My daughter and I planned to meet at a central location this weekend. This isn’t working out well. If it’s impossible to get a room at a Motel 6 in Vermont, I can’t imagine the crush here on the mid-coast.
July and August are my busiest months of the year. Besides teaching weekly in Rockport and at my Schoodic workshop, I’m doing two events back to back.
Five resident artists will paint at Ocean Park’s Art in the Park from July 17 to 20. Ocean Park was established in 1881 as a Free Will Baptist Chautauqua along Saco Bay in Old Orchard. The original tract was laid out in 50X60 lots, so it has a Victorian feel even where the cottages are newer.
People have great loyalty to Ocean Park, coming back over the generations. However, many of them only visit during “their” block of time in the summer. That means they aren’t necessarily there during the art festival. To solve this problem, the organizers are encouraging us to take commissions. This is an innovative approach, and if any of you readers are interested, the artists are Ed Buonvecchio, Russel Whitten, Christine Tullson Mathieu, Anthony Watkins and, of course, me.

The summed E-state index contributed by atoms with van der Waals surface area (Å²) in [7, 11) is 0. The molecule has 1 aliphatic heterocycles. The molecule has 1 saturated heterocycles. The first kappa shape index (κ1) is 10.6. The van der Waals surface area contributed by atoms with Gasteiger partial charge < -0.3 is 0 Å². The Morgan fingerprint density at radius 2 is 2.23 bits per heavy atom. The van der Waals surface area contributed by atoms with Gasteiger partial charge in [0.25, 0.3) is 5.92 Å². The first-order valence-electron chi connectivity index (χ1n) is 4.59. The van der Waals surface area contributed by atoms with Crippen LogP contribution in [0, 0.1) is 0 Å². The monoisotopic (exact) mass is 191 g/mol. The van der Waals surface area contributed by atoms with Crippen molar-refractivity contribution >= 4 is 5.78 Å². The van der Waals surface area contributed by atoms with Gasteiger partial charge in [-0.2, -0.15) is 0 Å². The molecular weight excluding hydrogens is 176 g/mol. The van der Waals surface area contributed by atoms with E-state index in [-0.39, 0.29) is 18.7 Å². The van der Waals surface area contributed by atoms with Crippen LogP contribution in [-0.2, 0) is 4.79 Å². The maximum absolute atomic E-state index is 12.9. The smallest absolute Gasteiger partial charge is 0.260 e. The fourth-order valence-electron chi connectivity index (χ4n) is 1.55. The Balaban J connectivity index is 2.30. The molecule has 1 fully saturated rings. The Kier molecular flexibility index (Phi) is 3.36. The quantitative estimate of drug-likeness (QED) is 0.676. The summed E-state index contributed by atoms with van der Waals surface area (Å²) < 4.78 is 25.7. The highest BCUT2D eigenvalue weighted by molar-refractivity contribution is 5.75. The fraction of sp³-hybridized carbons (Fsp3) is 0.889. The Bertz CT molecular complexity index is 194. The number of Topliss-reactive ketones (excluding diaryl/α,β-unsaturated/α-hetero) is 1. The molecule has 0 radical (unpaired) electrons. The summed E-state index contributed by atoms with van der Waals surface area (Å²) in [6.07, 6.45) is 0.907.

From Ocean Park, Anthony Watkins and I both head north to Castine, where we are participating in the fourth annual Castine Plein Air Festival. This being a three-hour drive, we’ll be missing the opening reception. But we will both be there in time to have our boards stamped in the morning and dive into it.
I’ve participated in Castine’s event from the first year, and it’s a real honor. Every year as the application deadline draws near, I get inquiries about it from artists I know from all over the place. I’m torn between my essential honesty and self-interest, because it is, indeed, a great show.
What these two festivals have that set them apart is a sense of place. First, there’s the unique quality of the communities themselves, both proud of their pasts and unashamed to bring the best qualities of small-town America forward into the present. Then there are the people who live there. Both are very welcoming, but they are also very different from each other. Ocean Park is a distillation of our childhood summers; Castine exists outside of time.
Before I head out, I’m going to go see Monhegan on the Mainland, featuring the work of painter Alison Hill. Alison is a fixture on Monhegan, a great painter with a wonderful sense of place. Last time I was there, I went looking for her in her studio and found her on the road painting lupines.
This show is an opportunity to see her iconic work here on the mainland, and it’s worth braving the crowds in Camden. The opening is Saturday, July 9, from 4 to 6 PM.